(Endocannabinoids and tryptamines, respectively…).

  7. Fungi Sclerotia 1427 on

    “No more taxed or regulated than tomatoes”

    Texas State House Rep David Simpson’s HB 2165,
    introduced last year there, proposed to do just that,
    (strike ALL references to “marijuana” from the criminal code).

    We need MORE legislators to introduce and vote-in THIS form of “legalization”.

  8. “Old people” = anyone over 30. Cannabinoid production declines markedly after age 25. Cannabinoids give the brain its plasticity.

  9. Prohibition will decrease at the same rate as white hair die off.

    The eldest generation was INDOCTRINATED with reefer madness and old people DO NOT CHANGE, in fact they hate change, most would go to the grave hating pot simply due to lack of knowledge/truth and lack of desire to change their minds.

    You can educate an 80 year old today and tomorrow they will need a refresher course as they will repeat the reefer madness cliche’s over again from indoctrination when they were younger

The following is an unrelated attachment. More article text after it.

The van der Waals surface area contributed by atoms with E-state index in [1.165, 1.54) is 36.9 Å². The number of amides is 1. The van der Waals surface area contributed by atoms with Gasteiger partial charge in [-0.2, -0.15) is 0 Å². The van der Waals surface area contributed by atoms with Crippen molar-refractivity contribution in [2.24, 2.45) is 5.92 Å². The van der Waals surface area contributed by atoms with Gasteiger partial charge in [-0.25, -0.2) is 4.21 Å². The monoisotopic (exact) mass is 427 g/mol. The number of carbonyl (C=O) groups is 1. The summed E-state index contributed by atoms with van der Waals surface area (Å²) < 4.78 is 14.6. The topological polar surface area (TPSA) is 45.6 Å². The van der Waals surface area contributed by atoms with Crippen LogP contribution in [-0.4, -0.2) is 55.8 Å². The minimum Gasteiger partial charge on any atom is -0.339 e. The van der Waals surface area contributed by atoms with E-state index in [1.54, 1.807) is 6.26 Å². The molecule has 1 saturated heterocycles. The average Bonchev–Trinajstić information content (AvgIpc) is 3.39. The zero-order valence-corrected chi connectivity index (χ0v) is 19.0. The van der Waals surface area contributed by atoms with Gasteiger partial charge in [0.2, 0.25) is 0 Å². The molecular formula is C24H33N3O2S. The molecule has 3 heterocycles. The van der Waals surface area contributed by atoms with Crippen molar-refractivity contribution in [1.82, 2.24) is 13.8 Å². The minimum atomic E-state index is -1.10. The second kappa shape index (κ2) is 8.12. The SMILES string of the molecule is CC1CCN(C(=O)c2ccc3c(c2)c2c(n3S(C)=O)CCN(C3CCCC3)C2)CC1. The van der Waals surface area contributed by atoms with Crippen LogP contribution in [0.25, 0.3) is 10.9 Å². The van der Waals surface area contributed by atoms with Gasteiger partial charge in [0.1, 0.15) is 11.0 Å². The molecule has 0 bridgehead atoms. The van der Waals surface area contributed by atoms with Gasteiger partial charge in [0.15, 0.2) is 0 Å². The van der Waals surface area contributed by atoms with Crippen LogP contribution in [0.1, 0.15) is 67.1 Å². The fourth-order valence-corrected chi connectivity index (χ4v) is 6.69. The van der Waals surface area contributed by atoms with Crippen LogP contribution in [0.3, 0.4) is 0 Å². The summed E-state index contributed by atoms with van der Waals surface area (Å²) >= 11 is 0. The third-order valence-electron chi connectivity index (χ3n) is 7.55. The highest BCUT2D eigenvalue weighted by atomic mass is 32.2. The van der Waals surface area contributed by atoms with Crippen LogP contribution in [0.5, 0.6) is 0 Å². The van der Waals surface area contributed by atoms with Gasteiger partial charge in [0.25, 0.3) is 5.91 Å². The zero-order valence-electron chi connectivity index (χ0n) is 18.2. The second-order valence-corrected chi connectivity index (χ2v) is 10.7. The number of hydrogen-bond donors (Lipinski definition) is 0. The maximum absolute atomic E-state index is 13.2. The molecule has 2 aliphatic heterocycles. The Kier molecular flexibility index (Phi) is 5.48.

Indoctrination is very difficult to remove. When something is BURNED into your brain thousands of times it is very difficult to change those ‘instant’ thoughts.

    Reefer madness was played before EVERY movie at EVERY theater for YEARS, to the point where folks would ‘mouth’ or even speak the words as the movie played. People were INDOCTRINATED, not just fed bad info but were FORCED to believe lies.

    Don’t get me wrong, I am an old fart also.

  10. “Conservatives are supposed to believe in small government…”

    Sure they do but the religious right and the parasites prevent a logical approach to the drug war. Drug testers, cops for profit, SAM, etc… we know who’s dragging us backwards.

  11. Fungi Sclerotia 1427 on

    Arkansas, Oklahoma and Mississippi are three of the
    “southern” states that actually DO have a
    statewide Voters Initiative process,